affidavits, powers of attorney, etc. In some instances, nonresidents may be charged stamp duty at up to twice the rate of residents. Stamp duty also may apply to imports.

Real property tax – Subject to several exemptions, owners (to include life tenants) of land and buildings must pay an annual real property tax. The applicable rate, levied on the market value, depends on whether the property is commercial property or owner- occupied (see under “Other taxes on corporations”).

Inheritance/estate tax – No

Net wealth/net worth tax – No

Social security – The employer must pay 5.9% of wages, with the employee contributing 3.9% (capped at BSD 26,000 annually). The self-employed are subject to a rate of 8.8% of average insurable income, depending on their class (with an annual cap of BSD 26,000).

Double tax treaties

Bahamas has not signed any double tax agreements since it does not levy direct taxes, there are no double tax treaties between the Bahamas and other countries. 

Even though Bahamas has no double tax agreements, it did sign various Tax Information Exchange Agreements (TIEAs) in the last years. It currently has TIEA’s with: Argentina, Aruba, Australia, Belgium, Canada, China, Denmark, Faroe Islands, Finland, France, Germany, Great Britain and Northern Ireland, Greenland, Guernsey, Iceland, India, Japan, Korea, Malta, Mexico, Monaco, New Zealand, Norway, Poland, San Marino, South Africa, Spain, Sweden, The Netherlands, U.S.

Legal system

The Bahamian legal system is based on English common law, which, since 1964, has been complemented by an American type of constitutionalism which declares the existence of certain fundamental principles that are to be observed and enforced.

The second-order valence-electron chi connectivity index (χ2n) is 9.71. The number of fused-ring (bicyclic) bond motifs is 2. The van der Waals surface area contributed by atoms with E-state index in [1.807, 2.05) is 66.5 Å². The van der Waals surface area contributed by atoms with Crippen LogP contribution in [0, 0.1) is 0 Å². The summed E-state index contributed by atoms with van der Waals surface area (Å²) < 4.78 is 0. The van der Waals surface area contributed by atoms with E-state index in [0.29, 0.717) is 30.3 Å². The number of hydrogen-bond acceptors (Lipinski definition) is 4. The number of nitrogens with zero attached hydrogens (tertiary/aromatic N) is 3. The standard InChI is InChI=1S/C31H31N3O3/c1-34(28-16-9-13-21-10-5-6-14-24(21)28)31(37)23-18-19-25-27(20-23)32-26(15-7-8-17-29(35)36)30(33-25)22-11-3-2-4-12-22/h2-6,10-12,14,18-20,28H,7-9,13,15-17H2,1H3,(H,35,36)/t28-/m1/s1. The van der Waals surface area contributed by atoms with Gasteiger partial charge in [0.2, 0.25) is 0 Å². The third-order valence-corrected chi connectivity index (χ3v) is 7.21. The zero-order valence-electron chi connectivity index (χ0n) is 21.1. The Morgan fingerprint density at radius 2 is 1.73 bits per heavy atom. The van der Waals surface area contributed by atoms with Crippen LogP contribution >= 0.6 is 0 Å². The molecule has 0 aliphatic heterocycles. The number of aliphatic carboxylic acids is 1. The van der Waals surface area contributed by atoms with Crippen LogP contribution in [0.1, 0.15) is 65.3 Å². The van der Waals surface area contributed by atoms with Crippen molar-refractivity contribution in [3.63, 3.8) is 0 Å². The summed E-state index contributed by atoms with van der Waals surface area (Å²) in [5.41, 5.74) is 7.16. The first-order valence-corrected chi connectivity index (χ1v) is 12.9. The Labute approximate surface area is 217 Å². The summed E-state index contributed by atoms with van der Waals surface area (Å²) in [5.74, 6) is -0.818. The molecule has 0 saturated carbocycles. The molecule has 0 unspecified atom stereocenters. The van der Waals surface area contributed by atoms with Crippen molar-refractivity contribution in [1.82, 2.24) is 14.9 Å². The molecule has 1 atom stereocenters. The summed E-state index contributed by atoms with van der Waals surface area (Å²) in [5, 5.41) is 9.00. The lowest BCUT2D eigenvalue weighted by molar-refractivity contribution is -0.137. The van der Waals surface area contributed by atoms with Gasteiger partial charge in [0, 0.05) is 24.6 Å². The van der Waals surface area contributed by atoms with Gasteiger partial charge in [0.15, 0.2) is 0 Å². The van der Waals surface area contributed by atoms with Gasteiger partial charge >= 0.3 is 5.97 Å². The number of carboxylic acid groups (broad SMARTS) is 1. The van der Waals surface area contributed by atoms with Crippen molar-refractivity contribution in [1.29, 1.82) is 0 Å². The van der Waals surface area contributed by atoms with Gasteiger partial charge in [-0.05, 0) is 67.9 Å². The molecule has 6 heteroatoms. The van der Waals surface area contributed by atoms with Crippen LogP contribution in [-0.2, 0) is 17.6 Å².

Article 15 of the Constitution concisely states these principles:

"Whereas every person in the Bahamas is entitled to the fundamental rights and freedom of the individual, that is to say, has the right, whatever his race, place of origin, political opinions, colour, creed or sex, but subject to respect for the rights and freedoms of others and for the protection of the public interest, to each and all of the following namely:

(1) life, liberty, security of the person and the protection of the law; 

(2) freedom of conscience, of expression and of assembly and association; and

(3) protection for the privacy of his home and other property and from deprivation of property without compensation.”   

Banking

Apart from the Central Bank of The Bahamas, and the Financial Intelligence Unit (FIU, December 2000), the sector consists of commercial banks, savings banks, trust companies, offshore banks, insurance companies, a development bank, a publicly controlled pension fund, a housing corporation, a public savings bank, private pension funds, cooperative societies and credit unions. 

The Bahamian financial system faces no obvious near-term threats to financial stability. The onshore banking system is well capitalised, liquid, and profitable.

Types of companies

  • Bahamas Domestic Limited Company
  • Bahamas Company Limited by Guarantee
  • Bahamas Public Company
  • Bahamas International Business Company
  • Bahamas Limited Duration Company
  • Bahamas Foreign Company
  • Bahamas Limited Partnership
  • Bahamas Exempt Limited Partnership
  • Bahamas Trusts
  • Bahamas Foundations
  • Bahamas Segregated Account Company

Changes to the tax laws and other applicable rules in various countries covered by this publication may be proposed. Therefore, readers should contact local specialized firms to obtain further information.